In 1986, she founded her own public relations company, Susan Blond, Inc. As noted at the start of this article, she has represented many big-name celebrities and big-brand corporations over the years. Asked if handling such a diversity of clients requires different skills and approaches, she said, “It sure does. But that’s what keeps it exciting. You have to find out what the story is, and then who in the media can tell it best.”
Although still enthusiastic about public relations work, Blond has recently decided to close shop on Susan Blond, Inc., as it has been structured till now. “I will always be working on a few projects I really love, but not with the huge offices and staff I once had. It’s an exciting time. One of my favorite clients, Scott Mirkin of ESM Productions, is producing an event with the Dalai Lama in Birmingham, Alabama, in a few weeks.”
Another organization she will be continuing to work with is DIFFA—which returns us to the subject of AIDS.
According to Blond, back in the early 1980s she like most people in New York had a rude awakening to the reality of the disease. She explained: “All of a sudden you would see someone you knew on the street and you could barely recognize them. Their cheekbones were there, but that’s all. It seemed like everyone was getting sick. Many were dying.”
Among those who were sick was her best friend from childhood, Jeffrey. “I was hands-on in my care of Jeffrey,” she said. “He died such an awful death from AIDS. My first two boyfriends in high school died young. Then it seemed like everyone who was fabulous in my personal and professional life was dying: writers and editors like Robert Hayes, Henry Post, and Peter Lester; photographers Bill King and Peter Hujar; makeup artist Way Bandy; musicians John Outlaw and Dan Hartman; Studio 54 owner Steve Rubell. In those days we all had Rolodexes. When someone died I couldn’t bear to take their cards out, so I wrote “DEAD” across them. It seemed like all my pals were going. There’s a certain void in my life with those important deaths. I can’t ever replace them. The world lost so many talented people.”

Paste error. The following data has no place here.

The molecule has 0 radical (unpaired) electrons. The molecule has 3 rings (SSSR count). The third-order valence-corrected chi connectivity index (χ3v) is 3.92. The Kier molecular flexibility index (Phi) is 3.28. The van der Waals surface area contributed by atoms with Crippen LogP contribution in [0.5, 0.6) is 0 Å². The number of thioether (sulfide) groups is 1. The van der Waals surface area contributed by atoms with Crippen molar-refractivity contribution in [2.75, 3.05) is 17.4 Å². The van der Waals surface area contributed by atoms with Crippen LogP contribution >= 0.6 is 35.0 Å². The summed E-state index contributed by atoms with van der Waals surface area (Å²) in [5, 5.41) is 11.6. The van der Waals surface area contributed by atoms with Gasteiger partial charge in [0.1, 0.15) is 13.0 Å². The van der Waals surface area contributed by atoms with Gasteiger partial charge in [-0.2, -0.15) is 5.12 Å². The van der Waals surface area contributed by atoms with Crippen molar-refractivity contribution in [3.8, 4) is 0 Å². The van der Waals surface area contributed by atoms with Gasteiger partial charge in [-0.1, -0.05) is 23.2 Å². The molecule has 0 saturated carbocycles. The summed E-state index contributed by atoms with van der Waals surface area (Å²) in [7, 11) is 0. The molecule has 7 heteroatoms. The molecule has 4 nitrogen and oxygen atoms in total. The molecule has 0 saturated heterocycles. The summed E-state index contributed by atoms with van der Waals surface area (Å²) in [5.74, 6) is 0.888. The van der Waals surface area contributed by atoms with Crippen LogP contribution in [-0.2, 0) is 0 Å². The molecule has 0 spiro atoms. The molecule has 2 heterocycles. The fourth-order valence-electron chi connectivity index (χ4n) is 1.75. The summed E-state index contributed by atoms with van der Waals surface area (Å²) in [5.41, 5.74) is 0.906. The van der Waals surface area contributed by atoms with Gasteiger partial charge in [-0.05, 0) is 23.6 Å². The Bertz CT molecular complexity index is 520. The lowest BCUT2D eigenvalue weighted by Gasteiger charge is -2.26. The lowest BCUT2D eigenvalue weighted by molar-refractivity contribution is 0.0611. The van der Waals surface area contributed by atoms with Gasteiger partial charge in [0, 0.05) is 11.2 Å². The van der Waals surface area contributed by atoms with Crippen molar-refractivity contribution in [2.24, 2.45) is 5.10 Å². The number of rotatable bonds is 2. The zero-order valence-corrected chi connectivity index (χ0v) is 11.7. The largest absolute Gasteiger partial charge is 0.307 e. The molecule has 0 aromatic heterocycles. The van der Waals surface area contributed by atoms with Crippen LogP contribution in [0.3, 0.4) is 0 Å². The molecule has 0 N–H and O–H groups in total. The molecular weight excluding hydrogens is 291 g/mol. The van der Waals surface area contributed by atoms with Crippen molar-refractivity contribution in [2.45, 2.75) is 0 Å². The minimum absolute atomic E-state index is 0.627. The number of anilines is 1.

She continued: “I’m a cancer survivor, and I think that has helped me be more empathetic with others living with disease, whether the disease is in check or not.”
Over the years, Blond has worked with a number of AIDS organizations, including Lifebeat, the music business AIDS fundraising group; T. J. Martell, which concentrates on leukemia, cancer, and AIDS research; and the Correctional Association of New York, which advocates statewide to improve the conditions of prisoners with AIDS. But DIFFA has been her main focus.
Asked how she joined DIFFA, she answered, “Around twenty years ago, Dan Baldinger [1933–2007] of Baldinger Architectural Lighting, and at the time National Chairman of DIFFA, asked me. He had made DIFFA into an organization that raised significant amounts of money each year in order to support AIDS groups around the country. I wanted to see what I could do to help. I hoped my expertise in publicity and my connections in the entertainment and design communities could make a difference, and saw my efforts as a way to commemorate my friends who had died of the disease and help ensure their deaths would mean something. Also, I’ve always liked a good party, and DIFFA holds the most exciting events each year, especially its Dining by Design.”
Dining by Design has been called DIFFA’s signature event, and it is certainly one of its largest fundraisers. Bringing together internationally celebrated individuals and groups from all design fields, as well as local talent, at different venues across the country to create unique, intriguing, three-dimensional dining environments, it offers those who attend not just spectacular surroundings in which to dine on sumptuous meals, but the chance to meet the designers who created the environments and to participate in a silent auction whose proceeds are also channeled to AIDS organizations around the country. This year’s Dining by Design New York [A&U, May 2014], held March 20 through 24 on the city’s Hudson River Pier 94 in conjunction with Architectural Digest’s Home Design Show, alone raised over $700,000.